4. Put in as the server. Then put in your USO username and password.
  5. It’ll ask you about adding contacts and calendar for the account. These can be handy for auto completing addresses of your colleagues
  6. All done!

The settings are pretty similar for iOS. You just need to select ‘Exchange’ as the type of account when adding it in Settings > Mail, Contacts & Calendars. The domain is lgflmail. Easy!

Do post a comment if my instructions don’t make sense…

LGfL 2.0 attempt 1.0

We had quite an ambitious but not unreasonable plan today of switching over our broadband at school to LGfL 2.0 by the end of the day. We nearly managed it, but with several large stumbling blocks.

We started out tackling our admin network, as they only have 13 computers and a server.  This was working quite well until we realised that users could browse the internet but couldn’t access any services from the server (such as shared documents and databases etc.).  Not good.  This is because LGfL 2.0 does web filtering by requiring each computer to use a given external DNS rather than a local one, or something like from Google.  If you set the external DNS first, then you can’t see the server; if you set the internal DNS first, then you can’t see the Internet.  Aaarrrghhhh!

After several fraught conversations with Atomwide we eventually got it to work by getting the server’s DNS to forward external requests to the external DNS.  We had tried this previously, but we only got it to work by completely rebuilding the DNS.

After doing a second sweep of the Admin computers to check they worked properly, we moved onto the Curriculum network.  At first, this seemed pretty straightforward as the old proxy server could be turned off on the PCs with a judicial tweak of the Group Policies and the Macs could be adjusted by pushing out the following commands using Apple Remote Desktop:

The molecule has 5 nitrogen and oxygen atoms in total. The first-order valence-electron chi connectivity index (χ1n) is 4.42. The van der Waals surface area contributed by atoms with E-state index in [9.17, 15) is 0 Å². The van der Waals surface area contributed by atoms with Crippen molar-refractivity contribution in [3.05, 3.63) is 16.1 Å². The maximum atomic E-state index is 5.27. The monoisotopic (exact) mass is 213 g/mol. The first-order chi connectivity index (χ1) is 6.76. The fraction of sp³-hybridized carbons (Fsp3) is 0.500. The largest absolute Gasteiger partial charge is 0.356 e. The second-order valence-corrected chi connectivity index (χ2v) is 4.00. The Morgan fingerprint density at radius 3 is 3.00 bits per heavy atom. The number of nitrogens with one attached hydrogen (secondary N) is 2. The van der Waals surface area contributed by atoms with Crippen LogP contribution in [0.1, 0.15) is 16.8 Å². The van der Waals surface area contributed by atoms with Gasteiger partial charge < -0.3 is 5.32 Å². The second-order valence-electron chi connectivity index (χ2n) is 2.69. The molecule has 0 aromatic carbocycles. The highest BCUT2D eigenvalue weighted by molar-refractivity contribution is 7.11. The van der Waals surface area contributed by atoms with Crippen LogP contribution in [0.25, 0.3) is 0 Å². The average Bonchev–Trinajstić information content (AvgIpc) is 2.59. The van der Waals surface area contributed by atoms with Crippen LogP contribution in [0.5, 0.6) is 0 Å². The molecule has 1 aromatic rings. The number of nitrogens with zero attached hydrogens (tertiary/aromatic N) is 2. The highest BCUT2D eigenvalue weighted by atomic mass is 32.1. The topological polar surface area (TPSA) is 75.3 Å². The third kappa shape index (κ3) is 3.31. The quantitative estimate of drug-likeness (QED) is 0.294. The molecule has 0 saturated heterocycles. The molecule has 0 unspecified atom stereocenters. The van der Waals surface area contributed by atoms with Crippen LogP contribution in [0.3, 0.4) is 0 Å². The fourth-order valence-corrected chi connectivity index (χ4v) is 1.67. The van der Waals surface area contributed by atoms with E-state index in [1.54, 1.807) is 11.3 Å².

networksetup -setwebproxystate Ethernet off
networksetup -setsecurewebproxystate Ethernet off

Bargain.  Changing the DNS settings on the server seemed to be a little more straightforward and soon the Internet was up and running successfully.

Sophos on OSX proved a little more tricky to fix, as I couldn’t convince it to change its preferences with Workgroup Manager.  Instead I had to log onto each machine and put in the new update URL, which is now as follows:

The next big problem then struck, in that the Internet connection was flaking out.  It would sometimes connect, but would then timeout repeatedly.  We tracked down the problem to the fact that both the Curriculum and Admin networks were plugged in at the same time (not unreasonable!).  We’re still awaiting a fix on this from Atomwide, so in the meantime we’ve switched the Curriculum back to our old provider.

London Mail made useful!

LGfL (London Grid for Learning) offer a wide variety of services for schools, including a Microsoft-hosted ‘London Mail’ for use by children in schools. This includes features such as ‘safe mail’ where you can control who the user can send and receive email with.

The only problem is that it requires children to remember their USO login details to access it, which is not the most memorable string of letters and numbers in the world. My experience is that email for children is therefore often underused in the classroom.

At our school we’re running a trial classroom with an emphasis on more independent learning. Part of this was to email work to groups of children that they can then access at one of the classroom iMacs. But with email access requiring putting in obscure usernames and passwords and visiting obtuse websites, it never really happened.

Whilst perusing LGfL’s website, I discovered a new section about London Mail where they promised access for smartphones and with Outlook, so I contacted Atomwide and they sent me the login details.

It requires Outlook IMAP access, which can be done natively in Apple’s Mail, and was very easy to sort out. Now one child just has to log onto one of the iMacs and open Mail – easy!

For this interested, here are the server details:

  • username:
  • Incoming hostname:
  • Outgoing hostname: